Recently, to the delight of the OSINT community, the CIA updated its CREST digital library with the addition of upwards of 800,000 new files. While much of the credit for the agency’s initiative is due to the perseverance of journalist Mike Best (perhaps we should also spare a thought for the CIA employees who were likely on ‘scan and document’ duty
in the basement for their first few years of service), granting digital access to the 13 million pages is a welcomed act of compliance and transparency to researchers and citizens alike. Many of the documents made available date from the 50s through to the 80s and some contain guides on opening sealed letters and invisible writing, as well as reports stating the ‘total lack of evidence’ of UFOs.
Admittedly, it is quite fun to rummage through papers with titles worthy of an X-files episode; however, we endeavoured to find how such newly available information might be relevant to non-proliferation research today. This post will serve both to illustrate the type of valuable information the CREST database can offer, and to demonstrate some useful geolocation techniques.
Our task? To locate former uranium mines in Kyrgyzstan. After a simple search in the CREST database using the key words ‘Kyrgyzstan’ and ‘Uranium mine’, we find a document named ‘Uranium Mining and Milling Complex, Mali-Say, USSR’, which looks to have been produced in 1961. The document provides what appears to be a grainy satellite image with potential uranium mines identified – just what we’re looking for.
Where is Mayli-Say, though? The document does provide rough 8-digit coordinates, and while they get us into the right ballpark, we’ll ignore those for the sake of geolocating.
The document itself provides a simple map of the concerned region, along with neighbouring cities of Mayli-Say.
From the map we see that Mayli-Say is located near the border with China, and the city of Frunzo and Alma-Ata. A quick look at Kyrgyzstan confirms that we’re in the right area – although some city names have changed, like Frunzo to Bishkek, since the document was produced.
We still haven’t located Mayli-Say from the google earth image. On the document’s map, however, we do see the city Osh, and according to the scale and an eyeball estimate, Mayli-Say appears to be about 50 nautical miles north west of Osh. Luckily google earth has a ruler with nautical miles.
We don’t see much at an altitude of 700km, so we’ll zoom in on the region and see if the elusive Mayli-Say is in the area.
While we don’t have a Mayli-Say, we do have a Maylisuu (the multiple spellings of foreign places can be very frustrating when geolocating). If we confirm with the basic coordinates given in the document (42-15N 72-28E), we are in the correct general area. Now, where are these mines?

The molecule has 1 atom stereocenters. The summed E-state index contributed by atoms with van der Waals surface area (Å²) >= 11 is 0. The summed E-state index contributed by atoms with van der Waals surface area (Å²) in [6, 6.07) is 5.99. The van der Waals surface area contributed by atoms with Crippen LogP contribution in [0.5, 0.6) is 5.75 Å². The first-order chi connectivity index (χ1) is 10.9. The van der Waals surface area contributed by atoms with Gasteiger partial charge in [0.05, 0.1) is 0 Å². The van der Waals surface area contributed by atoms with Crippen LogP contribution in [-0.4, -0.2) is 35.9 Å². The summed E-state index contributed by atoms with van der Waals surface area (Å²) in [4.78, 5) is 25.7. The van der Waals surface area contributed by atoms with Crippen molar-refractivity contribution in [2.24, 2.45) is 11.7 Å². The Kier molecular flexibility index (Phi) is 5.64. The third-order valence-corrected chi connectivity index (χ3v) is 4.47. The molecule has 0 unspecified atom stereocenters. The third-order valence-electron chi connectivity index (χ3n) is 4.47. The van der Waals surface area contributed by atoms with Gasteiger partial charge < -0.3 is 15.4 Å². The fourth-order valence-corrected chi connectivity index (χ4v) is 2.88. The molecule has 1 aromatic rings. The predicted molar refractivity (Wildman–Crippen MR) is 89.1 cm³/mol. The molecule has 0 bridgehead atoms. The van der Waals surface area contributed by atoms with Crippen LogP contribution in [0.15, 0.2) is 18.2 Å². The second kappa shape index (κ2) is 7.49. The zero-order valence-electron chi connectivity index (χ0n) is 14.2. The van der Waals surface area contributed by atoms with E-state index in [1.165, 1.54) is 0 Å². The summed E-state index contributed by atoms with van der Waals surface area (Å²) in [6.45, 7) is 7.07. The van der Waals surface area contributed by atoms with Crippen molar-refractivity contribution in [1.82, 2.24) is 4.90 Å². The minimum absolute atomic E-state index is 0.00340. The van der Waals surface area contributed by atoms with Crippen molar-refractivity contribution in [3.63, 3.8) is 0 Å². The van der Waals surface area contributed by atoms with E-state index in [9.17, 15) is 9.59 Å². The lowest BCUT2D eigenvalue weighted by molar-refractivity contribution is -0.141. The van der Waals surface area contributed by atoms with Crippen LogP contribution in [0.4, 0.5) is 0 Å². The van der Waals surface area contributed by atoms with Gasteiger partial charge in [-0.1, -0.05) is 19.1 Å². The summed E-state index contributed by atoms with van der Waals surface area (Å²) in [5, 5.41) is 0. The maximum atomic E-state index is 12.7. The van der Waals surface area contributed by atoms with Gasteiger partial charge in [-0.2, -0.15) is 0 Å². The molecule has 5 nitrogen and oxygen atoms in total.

Zooming into Maylisuu, we see a small town in a valley surrounded by mountains. If we’re going to locate those mines from the grainy photo, we’re going to need some help. The photo appears to have been taken late in the day, with the sun to the west. Why don’t we do the same in google earth?
Searching can be quite tedious, however, using the sun tool in google earth reveals the topographic nature of the area in more detail, and more importantly, casts the same shadows as our CIA image. If you look closely, the centre-north area of the image looks familiar.
And upon further zoom….
Matching the features with the original images confirms that we are looking at the same area. Now, we can search for those mines with a much higher fidelity from our laptops than any Corona satellite could ever provide.
Side note: The Corona satellites actually had to shoot their camera film back to earth where it was supposed to be caught in mid-air by a flying aircraft. Of course, when that didn’t work, which was often, Corona photos were sometimes found by Peruvian farmers.
While the original image is quite grainy, we can identify with modern imagery what exactly they were looking at in the early 60s. All evidence, including photos uploaded of the area by social media users, suggests that these mines are now inactive, if any of them were mines to begin with. It is important to remember, though, that mines don’t move and during the Cold War, the US invested massive resources into identifying and locating them. Much of this information is now available to everyone. This geolocation exercise uses just one document of the many available from the CIA CREST database concerning Soviet uranium mines. Some include precise coordinates, while others don’t. For some researchers, the CREST database might be more relevant today than they could have ever imagined.
Nerd Note: In the original document, TALENT and KEYHOLE are mentioned. TALENT refers to aerial reconnaissance, while KEYHOLE refers to satellite imagery. Likewise, you may have noticed the TOP SECRET CHESS RUFF heading. CHESS is code for U-2 missions, while RUFF is code for Corona satellite missions.